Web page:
Searching for Ley'Gacy
One volunteer's career begins with a manhunt
Ajay N. Sundar, Associate at Skadden Arps Slate Meagher & Flom LLP
At Skadden Arps, lawyers are free to take on pro bono assignments as though they were billable assignments. The fall months were slow, and my hours didn’t start counting until January. “You should take a GAL case,” my girlfriend suggested one November evening. Ingrid was right. CVLS’ GAL program was just about the only pro bono work that got me excited. There was something different about being a Guardian Ad Litem. Something real.
Then, I got my first and very real case.
The mother had a history of homelessness and untreated bipolar disorder. She refused to take any prescription, preferring to self-medicate with marijuana. “I’m a be honest – I smoke a LOT,” she said, her eyes unflinching. But despite this, she was smart. She knew her grandmother had guardianship. She knew she had rights as the mother. And she was willing to fight to make sure that everybody understood that fact.
The grandmother was a sweet, elderly woman on government benefits. She lived with her disabled husband and eight grandchildren. The grandmother had lost her house to a reverse mortgage scam, and now rented month to month. Despite this, she felt optimistic about the future of her and her kin.
Any hesitations I had about the case melted away when I saw Ley’gacy, a vivacious eight year old with the resilience of a Spartan. Despite what she’d been through, her eyes were bright with wonder and optimism. “It’s snowing,” she said. I looked out the window and saw a few flakes. “I heard we’re supposed to get a couple of inches this week,” I said. “I hope so,” she replied. “I love snow.” “Me too,” I said, although it has been years since I had an opinion about snow. She smiled, and in her eyes I saw why I signed up for the case.
The first month of the case went by in a gray blur of appointments and investigations. As luck would have it, I quickly became embroiled with a billable deal, a massive M&A assignment that absorbed time and energy. I was balancing my work until, one day, the phone rang while I was drafting the first agreement of my career. “Ajay,” the grandmother said, her voice cracking ever so slightly, “Ley’gacy is gone.”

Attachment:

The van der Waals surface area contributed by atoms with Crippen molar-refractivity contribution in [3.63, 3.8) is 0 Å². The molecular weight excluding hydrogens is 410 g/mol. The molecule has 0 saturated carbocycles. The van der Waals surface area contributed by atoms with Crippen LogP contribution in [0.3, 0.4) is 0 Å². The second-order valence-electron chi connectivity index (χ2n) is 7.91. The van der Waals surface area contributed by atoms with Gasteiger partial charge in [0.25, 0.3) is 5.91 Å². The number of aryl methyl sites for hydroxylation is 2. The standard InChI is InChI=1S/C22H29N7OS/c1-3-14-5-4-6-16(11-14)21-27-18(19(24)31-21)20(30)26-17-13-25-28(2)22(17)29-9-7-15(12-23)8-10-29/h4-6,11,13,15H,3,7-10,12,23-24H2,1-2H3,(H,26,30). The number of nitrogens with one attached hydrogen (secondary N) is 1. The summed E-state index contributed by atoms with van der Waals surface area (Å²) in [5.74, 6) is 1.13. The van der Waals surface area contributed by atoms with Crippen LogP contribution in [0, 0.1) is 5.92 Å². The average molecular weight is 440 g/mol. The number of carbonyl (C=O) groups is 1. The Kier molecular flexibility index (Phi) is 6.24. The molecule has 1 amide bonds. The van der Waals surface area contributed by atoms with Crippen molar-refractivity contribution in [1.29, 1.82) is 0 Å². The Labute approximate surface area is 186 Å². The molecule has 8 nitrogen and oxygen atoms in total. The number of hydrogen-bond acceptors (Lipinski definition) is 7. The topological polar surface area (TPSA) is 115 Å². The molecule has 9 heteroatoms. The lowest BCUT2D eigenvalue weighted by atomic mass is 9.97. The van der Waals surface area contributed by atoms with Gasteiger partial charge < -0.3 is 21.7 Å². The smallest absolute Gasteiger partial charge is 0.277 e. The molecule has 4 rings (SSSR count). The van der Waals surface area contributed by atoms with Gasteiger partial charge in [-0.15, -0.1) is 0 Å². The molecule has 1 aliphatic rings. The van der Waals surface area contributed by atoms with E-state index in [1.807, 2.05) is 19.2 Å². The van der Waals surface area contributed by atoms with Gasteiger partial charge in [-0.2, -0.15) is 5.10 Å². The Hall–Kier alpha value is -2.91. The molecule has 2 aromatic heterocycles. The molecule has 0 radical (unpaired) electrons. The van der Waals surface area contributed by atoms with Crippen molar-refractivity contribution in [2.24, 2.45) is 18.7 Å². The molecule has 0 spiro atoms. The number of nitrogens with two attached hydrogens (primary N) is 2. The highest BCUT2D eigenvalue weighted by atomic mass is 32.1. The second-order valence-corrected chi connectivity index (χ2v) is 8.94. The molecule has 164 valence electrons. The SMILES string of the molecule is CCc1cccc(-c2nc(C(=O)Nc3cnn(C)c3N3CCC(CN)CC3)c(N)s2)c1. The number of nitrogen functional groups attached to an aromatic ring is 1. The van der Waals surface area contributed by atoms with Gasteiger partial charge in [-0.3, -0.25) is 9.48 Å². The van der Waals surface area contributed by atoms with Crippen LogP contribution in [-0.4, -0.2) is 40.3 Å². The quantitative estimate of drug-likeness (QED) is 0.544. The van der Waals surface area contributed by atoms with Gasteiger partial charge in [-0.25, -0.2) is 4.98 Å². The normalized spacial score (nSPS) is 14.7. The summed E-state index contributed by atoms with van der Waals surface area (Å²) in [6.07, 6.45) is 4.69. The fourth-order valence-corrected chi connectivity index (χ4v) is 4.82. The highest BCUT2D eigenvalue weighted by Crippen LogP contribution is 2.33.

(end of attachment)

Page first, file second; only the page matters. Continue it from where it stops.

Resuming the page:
She’d been kidnapped by her mother, her whereabouts unknown.
I called the police. “… so what exactly is your involvement with the case?” “I’m an attorney-”. I hadn’t even finished my sentence before I was met with a dial tone. It would take five unsuccessful attempts before I finally got the police to talk to me. But they couldn’t find her. Then, after weeks of phone calls to relatives, Facebook sleuthing and scouring public records, the grandmother was contacted by the Redlands California school district where the mother had enrolled Ley’gacy in school. We had a location.
I called the Child Abduction Unit in the California District Attorney’s office. Eventually, I managed to convince the DA that yes, I am the child’s attorney and yes, I could actually make this work. The next thing I know, I’m on a plane to San Bernardino County. Through Skadden’s network, I got help from an amazing public interest lawyer in California, who guided me through the research I needed. Finally, after last-minute preparation and time spent brooding over the intricacies of California Civil Procedure, I headed to court. The DA was there to support me, but ultimately I was on my own.
The mother was there. I didn’t have anything against her – didn’t want her to go to jail, or for her life to be ruined in any way. But I was going to get the kid back, no matter what. After two hours of passionate pleading, the judge rendered his verdict.
I won. The next fourteen hours melted away, as I accompanied the most well-behaved eight year old on the planet back home. Ley’gacy was safe.
I plan on taking on another GAL case soon. The thrill of a successful outcome is matched only by the poignancy of realizing that there is so much more that I could be doing for so many other children. There is more work to be done. But for a time, at least, I was able to make a positive impact in one child’s life.
Not bad for my first year.